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Robots could get 'touchy' with self-powered smart skin

Date:
April 13, 2016
Source:
American Chemical Society
Summary:
Smart synthetic skins have the potential to allow robots to touch and sense what's around them, but keeping them powered up and highly sensitive at low cost has been a challenge. Now scientists report a self-powered, transparent smart skin that is simpler and less costly than many other versions that have been developed.
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A transparent smart skin can detect a bee landing on it.
Credit: American Chemical Society

Smart synthetic skins have the potential to allow robots to touch and sense what's around them, but keeping them powered up and highly sensitive at low cost has been a challenge. Now scientists report in the journal ACS Nano a self-powered, transparent smart skin that is simpler and less costly than many other versions that have been developed.

Endowing robots and prosthetics with a human-like sense of touch could dramatically advance these technologies. Toward this goal, scientists have come up with various smart skins to layer onto devices. But boosting their sensitivity has involved increasing the numbers of electrodes, depending on the size of the skin. This leads to a rise in costs. Other systems require external batteries and wires to operate, which adds to their bulk. Haixia Zhang and colleagues wanted to find a more practical solution.

The researchers created a smart skin out of ultra-thin plastic films and just four electrodes made from silver nanowires. Other prototypes contain up to 36 electrodes. Additionally, one component harvests mechanical energy -- for example, from the movement of a prosthetic hand's fingers -- and turns it into an electric current. Therefore, the skin wouldn't need an external power source. Testing showed that the skin was highly sensitive. It could "feel" a honeybee as it flew toward and away from the device. It also demonstrated electrical stability, maintaining the same level of output over 30,000 cycles.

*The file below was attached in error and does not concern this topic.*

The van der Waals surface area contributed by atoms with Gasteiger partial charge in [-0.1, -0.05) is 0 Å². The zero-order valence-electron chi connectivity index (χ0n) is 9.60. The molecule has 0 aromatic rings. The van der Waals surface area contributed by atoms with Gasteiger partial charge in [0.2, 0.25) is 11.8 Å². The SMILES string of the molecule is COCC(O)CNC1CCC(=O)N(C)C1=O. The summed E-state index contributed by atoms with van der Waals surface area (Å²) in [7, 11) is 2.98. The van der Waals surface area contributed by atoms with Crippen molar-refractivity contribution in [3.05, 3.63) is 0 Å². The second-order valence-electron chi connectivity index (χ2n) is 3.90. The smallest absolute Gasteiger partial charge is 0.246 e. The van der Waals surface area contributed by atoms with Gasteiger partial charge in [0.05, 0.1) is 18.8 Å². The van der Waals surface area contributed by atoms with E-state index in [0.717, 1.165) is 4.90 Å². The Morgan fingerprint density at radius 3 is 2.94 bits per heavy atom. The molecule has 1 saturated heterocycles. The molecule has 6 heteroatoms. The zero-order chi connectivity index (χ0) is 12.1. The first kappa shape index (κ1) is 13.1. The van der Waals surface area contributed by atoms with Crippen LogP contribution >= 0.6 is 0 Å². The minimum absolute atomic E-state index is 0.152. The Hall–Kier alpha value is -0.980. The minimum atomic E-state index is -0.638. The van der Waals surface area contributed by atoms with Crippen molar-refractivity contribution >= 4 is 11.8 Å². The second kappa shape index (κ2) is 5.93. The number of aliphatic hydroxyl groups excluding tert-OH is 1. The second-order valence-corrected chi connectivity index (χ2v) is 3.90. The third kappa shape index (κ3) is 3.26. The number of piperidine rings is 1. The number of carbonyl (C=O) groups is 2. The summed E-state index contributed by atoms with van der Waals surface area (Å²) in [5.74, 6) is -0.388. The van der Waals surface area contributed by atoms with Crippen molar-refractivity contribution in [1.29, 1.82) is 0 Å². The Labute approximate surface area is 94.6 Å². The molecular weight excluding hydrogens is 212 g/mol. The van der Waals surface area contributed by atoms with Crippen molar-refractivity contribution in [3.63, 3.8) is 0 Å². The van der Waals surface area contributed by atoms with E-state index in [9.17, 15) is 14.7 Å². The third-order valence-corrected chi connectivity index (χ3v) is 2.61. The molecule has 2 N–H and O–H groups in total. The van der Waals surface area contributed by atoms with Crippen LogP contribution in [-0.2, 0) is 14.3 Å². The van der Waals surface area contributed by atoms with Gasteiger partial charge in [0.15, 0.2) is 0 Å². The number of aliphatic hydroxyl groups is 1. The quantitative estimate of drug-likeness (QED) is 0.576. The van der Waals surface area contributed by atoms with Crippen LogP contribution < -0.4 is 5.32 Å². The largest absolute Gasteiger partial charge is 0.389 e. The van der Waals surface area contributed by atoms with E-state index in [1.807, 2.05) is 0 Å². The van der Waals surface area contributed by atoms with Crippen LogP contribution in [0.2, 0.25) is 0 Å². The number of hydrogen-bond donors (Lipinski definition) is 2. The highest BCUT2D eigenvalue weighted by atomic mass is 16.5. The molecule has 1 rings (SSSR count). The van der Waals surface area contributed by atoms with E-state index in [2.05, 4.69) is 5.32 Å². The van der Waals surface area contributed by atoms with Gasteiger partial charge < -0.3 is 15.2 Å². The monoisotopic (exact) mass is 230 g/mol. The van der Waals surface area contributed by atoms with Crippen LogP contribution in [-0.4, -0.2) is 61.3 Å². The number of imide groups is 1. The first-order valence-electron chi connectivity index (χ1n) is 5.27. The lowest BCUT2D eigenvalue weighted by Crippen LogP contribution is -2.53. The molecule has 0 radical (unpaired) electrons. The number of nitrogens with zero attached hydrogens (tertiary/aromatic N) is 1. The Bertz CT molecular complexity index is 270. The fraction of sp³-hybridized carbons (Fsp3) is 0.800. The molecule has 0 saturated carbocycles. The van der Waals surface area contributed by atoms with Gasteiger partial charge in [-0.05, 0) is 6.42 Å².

The authors acknowledge funding from the National Natural Science Foundation of China, the National High-Tech Research and Development Program of China, the Beijing Science & Technology Project and the Beijing Natural Science Foundation.


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Materials provided by American Chemical Society. Note: Content may be edited for style and length.


Journal Reference:

  1. Mayue Shi, Jinxin Zhang, Haotian Chen, Mengdi Han, Smitha A. Shankaregowda, Zongming Su, Bo Meng, Xiaoliang Cheng, Haixia Zhang. Self-Powered Analogue Smart Skin. ACS Nano, 2016; DOI: 10.1021/acsnano.5b07074

Cite This Page:

American Chemical Society. "Robots could get 'touchy' with self-powered smart skin." ScienceDaily. ScienceDaily, 13 April 2016. <www.sciencedaily.com/releases/2016/04/160413113308.htm>.
American Chemical Society. (2016, April 13). Robots could get 'touchy' with self-powered smart skin. ScienceDaily. Retrieved May 23, 2017 from www.sciencedaily.com/releases/2016/04/160413113308.htm
American Chemical Society. "Robots could get 'touchy' with self-powered smart skin." ScienceDaily. www.sciencedaily.com/releases/2016/04/160413113308.htm (accessed May 23, 2017).

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